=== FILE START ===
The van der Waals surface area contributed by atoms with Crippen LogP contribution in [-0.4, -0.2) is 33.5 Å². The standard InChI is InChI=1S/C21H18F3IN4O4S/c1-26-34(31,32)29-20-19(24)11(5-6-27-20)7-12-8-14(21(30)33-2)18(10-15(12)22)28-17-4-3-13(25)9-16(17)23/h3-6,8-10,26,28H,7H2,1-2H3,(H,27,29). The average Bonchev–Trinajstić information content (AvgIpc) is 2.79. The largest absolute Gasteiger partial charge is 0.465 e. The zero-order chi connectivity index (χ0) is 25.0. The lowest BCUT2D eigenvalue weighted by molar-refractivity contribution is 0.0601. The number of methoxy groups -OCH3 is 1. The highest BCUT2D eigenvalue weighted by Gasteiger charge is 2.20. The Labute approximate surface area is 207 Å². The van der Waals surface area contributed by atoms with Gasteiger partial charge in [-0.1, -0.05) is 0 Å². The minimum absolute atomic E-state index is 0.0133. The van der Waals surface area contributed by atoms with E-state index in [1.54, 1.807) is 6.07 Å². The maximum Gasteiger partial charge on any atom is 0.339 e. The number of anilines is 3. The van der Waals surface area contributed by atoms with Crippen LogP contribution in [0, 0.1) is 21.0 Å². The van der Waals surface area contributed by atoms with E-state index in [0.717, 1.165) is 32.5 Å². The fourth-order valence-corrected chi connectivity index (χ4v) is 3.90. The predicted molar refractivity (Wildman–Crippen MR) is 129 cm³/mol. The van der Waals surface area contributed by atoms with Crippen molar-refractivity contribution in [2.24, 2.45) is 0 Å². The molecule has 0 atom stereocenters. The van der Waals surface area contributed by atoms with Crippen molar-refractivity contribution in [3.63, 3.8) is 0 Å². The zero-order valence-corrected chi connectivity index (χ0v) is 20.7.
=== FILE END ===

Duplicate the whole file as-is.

The van der Waals surface area contributed by atoms with Crippen LogP contribution in [-0.4, -0.2) is 33.5 Å². The standard InChI is InChI=1S/C21H18F3IN4O4S/c1-26-34(31,32)29-20-19(24)11(5-6-27-20)7-12-8-14(21(30)33-2)18(10-15(12)22)28-17-4-3-13(25)9-16(17)23/h3-6,8-10,26,28H,7H2,1-2H3,(H,27,29). The average Bonchev–Trinajstić information content (AvgIpc) is 2.79. The largest absolute Gasteiger partial charge is 0.465 e. The zero-order chi connectivity index (χ0) is 25.0. The lowest BCUT2D eigenvalue weighted by molar-refractivity contribution is 0.0601. The number of methoxy groups -OCH3 is 1. The highest BCUT2D eigenvalue weighted by Gasteiger charge is 2.20. The Labute approximate surface area is 207 Å². The van der Waals surface area contributed by atoms with Gasteiger partial charge in [-0.1, -0.05) is 0 Å². The minimum absolute atomic E-state index is 0.0133. The van der Waals surface area contributed by atoms with E-state index in [1.54, 1.807) is 6.07 Å². The maximum Gasteiger partial charge on any atom is 0.339 e. The number of anilines is 3. The van der Waals surface area contributed by atoms with Crippen LogP contribution in [0, 0.1) is 21.0 Å². The van der Waals surface area contributed by atoms with E-state index in [0.717, 1.165) is 32.5 Å². The fourth-order valence-corrected chi connectivity index (χ4v) is 3.90. The predicted molar refractivity (Wildman–Crippen MR) is 129 cm³/mol. The van der Waals surface area contributed by atoms with Crippen molar-refractivity contribution in [2.24, 2.45) is 0 Å². The molecule has 0 atom stereocenters. The van der Waals surface area contributed by atoms with Crippen molar-refractivity contribution in [3.63, 3.8) is 0 Å². The zero-order valence-corrected chi connectivity index (χ0v) is 20.7.